On to the title of this blog and on to a deeper burden on my heart. I am a big lover and believer in the Titus 2 life of mentoring those who are on the road just behind you. If you haven’t read the Titus 2 passage for women, here it is:

"But as for you, teach what accords with sound doctrine…Older men are to be sober-minded, dignified, self-controlled, sound in faith, in love and in steadfastness. Older women likewise are to be reverent in behavior, not slanderers or slaves to much wine. They are to teach what is good, and so train the young women to love their husbands and children, to be self-controlled, pure, working at home, kind, and submissive to their own husbands, that the word of God may not be reviled.”

As we have been potty training, I’ll tell you that the easy thing to do is hop on the internet, do a little research and gain some “wisdom.” I think sometimes it’s helpful, but lately I have felt the burden that this is a sad rippling effect for a number of reasons.

First, and simply, when you come to a woman in person looking for wisdom on anything from potty training to confronting someone in their habitual sin, there is wisdom from that Christian women in that she discerns exactly how to guide you with that particular person or need. Take our simple example with Grace. She is almost three and speaking in full sentences and seems on paper (or on internet sites or books) as ready for potty training. But there’s much wisdom in exploring her particular issues and contributing personality traits that might change how we should train her. A woman of wisdom might be able to talk with me over an hour about her peculiarities and I might come to a more Grace-specific conclusion instead of making a black and white blanket decision about what to do with her from what I read on the internet.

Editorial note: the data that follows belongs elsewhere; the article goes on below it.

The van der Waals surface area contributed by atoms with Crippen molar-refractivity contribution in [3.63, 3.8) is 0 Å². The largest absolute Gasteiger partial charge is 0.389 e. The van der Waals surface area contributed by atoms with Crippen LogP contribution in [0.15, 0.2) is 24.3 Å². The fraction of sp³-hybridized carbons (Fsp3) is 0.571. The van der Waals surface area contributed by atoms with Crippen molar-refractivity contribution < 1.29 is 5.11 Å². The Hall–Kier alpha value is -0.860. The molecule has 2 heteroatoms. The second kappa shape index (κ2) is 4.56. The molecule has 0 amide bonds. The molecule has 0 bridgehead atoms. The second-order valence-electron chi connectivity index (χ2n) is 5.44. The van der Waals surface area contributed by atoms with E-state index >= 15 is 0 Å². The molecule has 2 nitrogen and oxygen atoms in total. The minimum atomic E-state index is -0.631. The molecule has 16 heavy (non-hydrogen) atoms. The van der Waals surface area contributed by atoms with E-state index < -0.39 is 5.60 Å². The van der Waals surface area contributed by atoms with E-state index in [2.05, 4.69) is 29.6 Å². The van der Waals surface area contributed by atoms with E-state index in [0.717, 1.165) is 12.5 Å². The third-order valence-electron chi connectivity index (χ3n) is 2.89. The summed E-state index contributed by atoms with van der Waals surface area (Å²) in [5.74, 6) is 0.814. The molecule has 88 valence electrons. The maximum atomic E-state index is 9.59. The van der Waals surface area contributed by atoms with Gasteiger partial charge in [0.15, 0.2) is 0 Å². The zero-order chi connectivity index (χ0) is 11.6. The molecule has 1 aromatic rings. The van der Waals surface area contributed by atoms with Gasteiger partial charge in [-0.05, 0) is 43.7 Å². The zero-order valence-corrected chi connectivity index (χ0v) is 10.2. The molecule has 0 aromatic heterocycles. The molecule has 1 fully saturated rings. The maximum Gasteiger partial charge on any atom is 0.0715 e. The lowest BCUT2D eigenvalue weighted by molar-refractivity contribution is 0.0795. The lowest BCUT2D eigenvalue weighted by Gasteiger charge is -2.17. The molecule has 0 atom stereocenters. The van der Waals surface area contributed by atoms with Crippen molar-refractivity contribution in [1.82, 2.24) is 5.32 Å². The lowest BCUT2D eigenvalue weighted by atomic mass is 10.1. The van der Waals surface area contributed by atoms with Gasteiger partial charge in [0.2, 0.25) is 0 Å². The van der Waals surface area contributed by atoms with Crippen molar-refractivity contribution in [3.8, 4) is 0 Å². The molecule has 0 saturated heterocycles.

I think about this too with how to raise my kids, how to discipline them, how to love my husband in our particular circumstance, how to love a friend, how to confront a friend, how to receive a piece of counsel, how to plan my house management, etc. The list goes on about what I need wisdom for as it relates to that verse above on topics like: loving my husband, loving my children, being self-controlled, being pure, working at home, being kind, and being submissive.

Sometimes, of course!, there is truth and wisdom on the internet. On a personal level, I would hope that my blog is a written display of the wisdom that God is teaching me about particular circumstances in my own life. However, if what I write on a certain subject resonates with someone regarding something they need counsel for in their own lives, I would pray that they would also “check” their life and wisdom received from me/my blog with a closer counsel in their lives, with someone who can see into the particular realities in their own hearts.